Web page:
December 10, 2014 weblog
FIDO specs to pave way for post-password era
Dedicated to easier yet stronger authentication, the FIDO (Fast IDentity Online) Alliance announced Tuesday that it has published specifications, for broad industry adoption of strong authentication next year. The standards-delivering consortium formed in July 2012. The mission has been to address a lack of interoperability among strong authentication technologies, and to remedy user problems in creating and remembering multiple usernames and passwords. The new entrants are final 1.0 drafts of two specifications, Universal Authentication Framework (UAF) and Universal 2nd Factor (U2F). Alliance members include device manufacturers, online service providers and enterprise, They can now implement and commercialize the 1.0 specs. The Alliance notice said that "both specifications are unencumbered by FIDO member patents. Members are free to implement and market solutions around FIDO-enabled strong authentication, and non-members are free to deploy those solutions." Current implementations available in the market include those from Nok Nok Labs, Synaptics, Alibaba, PayPal, Samsung, Google, Yubico and Plug Up.
The specifications outline a standard for devices, servers and client software, These include browsers, browser plugins, and native app subsystems. A website or cloud application can interface with existing and future FIDO-enabled authenticators, from biometrics to hardware tokens. Popular Science noted that your iris, voice or fingerprint will serve as your passport to the online world.
The Verge said "the days of the password-free login are closer than you think" and called the announcement a big step forward. Russell Brandom said "As a result, life just got a lot easier for anyone who wants to make a phone with a fingerprint reader or an app that requires a fingerprint before it opens up."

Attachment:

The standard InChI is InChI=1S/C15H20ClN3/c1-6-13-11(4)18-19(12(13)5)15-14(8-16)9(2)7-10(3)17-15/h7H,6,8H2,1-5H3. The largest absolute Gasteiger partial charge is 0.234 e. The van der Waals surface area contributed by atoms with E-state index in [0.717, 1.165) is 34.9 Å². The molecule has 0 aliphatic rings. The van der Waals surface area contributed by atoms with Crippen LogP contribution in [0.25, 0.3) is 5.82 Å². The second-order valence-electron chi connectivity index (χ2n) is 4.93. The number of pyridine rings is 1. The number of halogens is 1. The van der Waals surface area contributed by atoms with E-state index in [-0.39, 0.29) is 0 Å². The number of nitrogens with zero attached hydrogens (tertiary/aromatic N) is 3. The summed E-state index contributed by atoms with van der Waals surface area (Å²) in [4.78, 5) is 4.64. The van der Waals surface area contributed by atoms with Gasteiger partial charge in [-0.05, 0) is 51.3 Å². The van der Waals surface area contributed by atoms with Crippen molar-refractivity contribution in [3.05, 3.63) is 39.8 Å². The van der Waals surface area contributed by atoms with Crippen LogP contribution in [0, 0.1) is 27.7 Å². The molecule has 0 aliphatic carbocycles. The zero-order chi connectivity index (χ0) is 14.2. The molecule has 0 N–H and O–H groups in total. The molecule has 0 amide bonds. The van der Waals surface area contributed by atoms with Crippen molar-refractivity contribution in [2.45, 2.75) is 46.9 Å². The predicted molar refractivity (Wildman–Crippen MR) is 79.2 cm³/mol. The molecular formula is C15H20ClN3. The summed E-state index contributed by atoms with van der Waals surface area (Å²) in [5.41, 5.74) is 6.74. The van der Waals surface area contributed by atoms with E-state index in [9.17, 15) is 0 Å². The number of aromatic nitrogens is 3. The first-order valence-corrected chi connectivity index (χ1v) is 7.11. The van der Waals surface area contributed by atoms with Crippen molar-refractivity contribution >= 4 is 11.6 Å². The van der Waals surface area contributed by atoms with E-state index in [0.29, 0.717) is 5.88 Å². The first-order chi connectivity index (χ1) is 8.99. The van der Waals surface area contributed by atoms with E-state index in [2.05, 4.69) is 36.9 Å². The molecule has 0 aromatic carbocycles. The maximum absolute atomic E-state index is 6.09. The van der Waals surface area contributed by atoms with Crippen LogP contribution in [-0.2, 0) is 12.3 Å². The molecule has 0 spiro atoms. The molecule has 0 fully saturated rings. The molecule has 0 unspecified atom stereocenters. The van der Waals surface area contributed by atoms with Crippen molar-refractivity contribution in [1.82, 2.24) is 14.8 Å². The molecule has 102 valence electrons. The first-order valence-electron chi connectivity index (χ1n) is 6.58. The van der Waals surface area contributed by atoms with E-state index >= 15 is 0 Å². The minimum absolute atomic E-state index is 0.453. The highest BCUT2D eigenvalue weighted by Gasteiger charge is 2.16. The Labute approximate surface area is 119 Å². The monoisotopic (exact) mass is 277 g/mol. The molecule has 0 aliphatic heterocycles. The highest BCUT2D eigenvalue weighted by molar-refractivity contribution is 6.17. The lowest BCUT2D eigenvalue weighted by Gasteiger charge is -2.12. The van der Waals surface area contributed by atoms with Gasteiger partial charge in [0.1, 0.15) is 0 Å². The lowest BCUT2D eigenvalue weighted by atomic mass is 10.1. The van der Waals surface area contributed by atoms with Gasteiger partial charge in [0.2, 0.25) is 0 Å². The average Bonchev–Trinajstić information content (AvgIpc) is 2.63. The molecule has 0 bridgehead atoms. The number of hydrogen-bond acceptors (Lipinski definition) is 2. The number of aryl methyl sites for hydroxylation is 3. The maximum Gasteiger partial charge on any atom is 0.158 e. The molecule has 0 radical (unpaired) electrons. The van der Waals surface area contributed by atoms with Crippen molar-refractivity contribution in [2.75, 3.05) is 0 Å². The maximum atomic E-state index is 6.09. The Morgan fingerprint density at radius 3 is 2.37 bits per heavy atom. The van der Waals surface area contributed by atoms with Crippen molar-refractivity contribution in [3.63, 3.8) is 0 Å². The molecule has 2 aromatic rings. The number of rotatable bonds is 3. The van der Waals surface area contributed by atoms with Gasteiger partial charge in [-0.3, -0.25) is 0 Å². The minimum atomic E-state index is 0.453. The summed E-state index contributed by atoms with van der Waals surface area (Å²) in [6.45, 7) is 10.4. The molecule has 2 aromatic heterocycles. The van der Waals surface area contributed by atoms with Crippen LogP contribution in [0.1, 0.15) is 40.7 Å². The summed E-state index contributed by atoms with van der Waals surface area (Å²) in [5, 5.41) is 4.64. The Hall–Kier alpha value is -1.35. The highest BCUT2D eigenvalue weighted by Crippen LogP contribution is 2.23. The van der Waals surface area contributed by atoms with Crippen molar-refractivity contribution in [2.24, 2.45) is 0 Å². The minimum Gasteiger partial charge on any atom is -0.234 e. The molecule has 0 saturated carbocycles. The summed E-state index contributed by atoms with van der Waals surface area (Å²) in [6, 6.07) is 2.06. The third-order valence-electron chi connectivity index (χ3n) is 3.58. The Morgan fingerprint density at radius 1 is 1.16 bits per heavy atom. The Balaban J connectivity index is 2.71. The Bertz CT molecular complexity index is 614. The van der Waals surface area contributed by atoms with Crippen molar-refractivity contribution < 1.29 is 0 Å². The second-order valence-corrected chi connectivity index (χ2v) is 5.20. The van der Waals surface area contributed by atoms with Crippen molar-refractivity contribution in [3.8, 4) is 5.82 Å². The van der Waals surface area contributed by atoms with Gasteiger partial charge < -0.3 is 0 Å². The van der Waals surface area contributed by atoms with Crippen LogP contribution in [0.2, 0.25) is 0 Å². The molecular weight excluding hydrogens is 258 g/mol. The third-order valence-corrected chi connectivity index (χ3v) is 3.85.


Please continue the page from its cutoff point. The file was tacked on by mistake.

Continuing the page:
Michael Barrett, president of the FIDO Alliance, said that "we celebrate an achievement that will define the point at which the old world order of passwords and PINs started to wither and die." Meanwhile, the FIDO Alliance is nearing completion of extensions to incorporate Near Field Communications (NFC) and Bluetooth into the range of FIDO capabilities.
Smartphones such as Apple's iPhone 6 and the Samsung Galaxy S5 already offer fingerprint authentication but, as Dan Moren explained in Popular Science, FIDO is not a consumer-facing solution; "it's a software system that can be incorporated into apps and websites, free of charge—and it can work with a variety of different hardware." Moren further observed that some companies will no doubt balk at re-doing authentication infrastructure but he said that "one thing is clear: with security failures coming at a breakneck rate, we can't count on the password to protect us anymore."
The FIDO Alliance announcement said that, according to Verizon's Data Breach Investigations Report, weak or stolen login credentials were a factor in more than 76 percent of breaches analyzed.
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